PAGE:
BLOOMINGTON, Indiana – Every winter, farmers in Indiana and the rest of the Midwest are encouraged to plant cover crops as a way to keep their land fertile, keep weeds away and help control pests. But new research indicates certain cover crops could have a previously undiscovered effect on winter temperatures.
Scientists at the National Center for Atmospheric Research say farmers who decide to plant tall, leafy crops could warm the surface in their growing region by nearly 5.5 degrees. That warming could provide unforeseen consequences on areas already being affected by climate change.
Danica Lombardozzi, project scientist at NCAR, led the team that made the discovery. They looked at several computer models simulating different levels of cover crop planting.
“Cover crops are planted in between growing seasons for harvest crops. They are beneficial in a variety of ways,” Lombardozzi said. “They are helpful for erosion control and can reduce compaction. Some studies suggest that they can help with nutrient retention. So, there's a whole suite of localized benefits.”
Farmers in Indiana use at least 1.1 million acres of their land for cover crops every year. Cover crop benefits depend on what type of crop is planted. To prevent soil erosion, scientists have found that barley, cereal rye, sorghum-sudangrass and cowpea work best. The best crops for building up soil are cereal rye, sorghum-sudangrass, sweetclovers and woollypod vetch. Farmers have found that oats, cereal rye, buckwheat, radishes, berseem clover, cowpeas, subterranean clovers and woollypod vetch are efficient at fighting weed growth.
Lombardozzi’s model simulations compared four different cover crop scenarios in snowy fields. In one, no cover crops were planted. Two other scenarios looked at short cover crops. The final scenario looked at tall, leafy cover crops. Lombardozzi says models suggested that the surface temperature on fields with short cover crops did not significantly increase, but fields with tall, leafy crops did show a significant increase in temperature.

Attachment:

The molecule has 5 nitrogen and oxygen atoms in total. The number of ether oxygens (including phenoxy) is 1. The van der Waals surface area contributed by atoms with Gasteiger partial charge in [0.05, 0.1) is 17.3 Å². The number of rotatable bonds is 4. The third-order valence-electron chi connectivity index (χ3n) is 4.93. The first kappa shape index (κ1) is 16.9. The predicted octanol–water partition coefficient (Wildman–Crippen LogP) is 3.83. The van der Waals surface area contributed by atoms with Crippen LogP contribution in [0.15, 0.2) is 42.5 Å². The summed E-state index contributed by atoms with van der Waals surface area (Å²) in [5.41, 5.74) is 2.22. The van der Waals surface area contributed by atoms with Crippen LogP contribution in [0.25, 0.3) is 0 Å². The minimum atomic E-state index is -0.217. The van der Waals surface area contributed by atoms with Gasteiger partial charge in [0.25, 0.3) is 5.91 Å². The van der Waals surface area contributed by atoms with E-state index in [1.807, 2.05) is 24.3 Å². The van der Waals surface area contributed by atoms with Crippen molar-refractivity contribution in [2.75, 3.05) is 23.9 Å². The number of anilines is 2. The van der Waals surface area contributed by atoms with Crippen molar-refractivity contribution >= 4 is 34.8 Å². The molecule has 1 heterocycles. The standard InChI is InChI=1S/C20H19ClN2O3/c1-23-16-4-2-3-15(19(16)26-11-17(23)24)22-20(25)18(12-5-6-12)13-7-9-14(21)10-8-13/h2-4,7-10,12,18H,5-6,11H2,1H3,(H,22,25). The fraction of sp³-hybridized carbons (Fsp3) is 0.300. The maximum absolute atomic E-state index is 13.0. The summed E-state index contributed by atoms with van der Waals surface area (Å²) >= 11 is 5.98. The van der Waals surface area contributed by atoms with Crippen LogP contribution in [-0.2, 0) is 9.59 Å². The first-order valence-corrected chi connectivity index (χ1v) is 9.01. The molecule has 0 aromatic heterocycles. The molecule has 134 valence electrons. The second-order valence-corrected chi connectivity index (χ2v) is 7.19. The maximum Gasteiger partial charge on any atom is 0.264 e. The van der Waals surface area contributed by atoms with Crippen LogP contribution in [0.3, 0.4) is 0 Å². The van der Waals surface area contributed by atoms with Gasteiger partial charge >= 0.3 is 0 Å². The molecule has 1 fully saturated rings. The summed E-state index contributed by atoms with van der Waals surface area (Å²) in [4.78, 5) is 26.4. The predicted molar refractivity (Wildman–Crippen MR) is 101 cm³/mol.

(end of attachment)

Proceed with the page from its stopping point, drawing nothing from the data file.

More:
The researchers found that crops that poke out of the snow reduce the reflectivity of the surface, preventing snow from bouncing solar heat back into space. Taller, leafier crops absorb the heat and warm the surface.
“That’s where we saw the temperature increase 5.5 degrees Fahrenheit, which is about 3 degrees Celsius,” Lombardozzi said “And so that sort of is what helps to lead me to this conclusion that when the cover crops are taller, they're going to have more of an impact in these regions where there's variable snowpack. When cover crops could stick up above the snow, they can cause temperature changes.”
Although many researchers have studied how cover crops affect soil health, erosion and other factors on the ground, Lombardozzi’s study is the first to study how cover crops affect temperature.
“As with all scientific research, there is some variability in the magnitude of these responses, and it depends on a lot of environmental factors and a lot of management factors,” Lombardozzi said.
Lombardozzi says she wants to encourage research in cover crop surface temperatures to get a more robust sense of what those impacts are.
Climate change is expected to raise worldwide temperatures by up to 2 degrees Celsius between 2030 and 2052. Scientists from the Purdue Climate Change Research Center have researched how climate change will affect agriculture in the state of Indiana. They found that warming due to climate change reduced corn yields during the summer and reduced the number of days suitable for spring fieldwork. Warming temperatures due to climate change also caused plants to flower before frost damage risk ended, decreased forage quality for livestock and poultry, and resulted in an increase in weeds, pests and disease pressure.
Higher temperatures due to cover crops could amplify the effects of climate change.
Lombardozzi says there is no question that cover crops are beneficial, and she hopes her research encourages farmers and other stakeholders to figure out how to use cover crops in a way that will mitigate its effect on an already changing climate.
“I think that there’s a lot of nuance involved in this kind of work, and I do think they are important and can have a big climate impact. But we need to think what that is and how to best manage that,” Lombardozzi said. “It’s completely possible to get all the benefits of cover crops and also not be contributing to climate change at the same time.”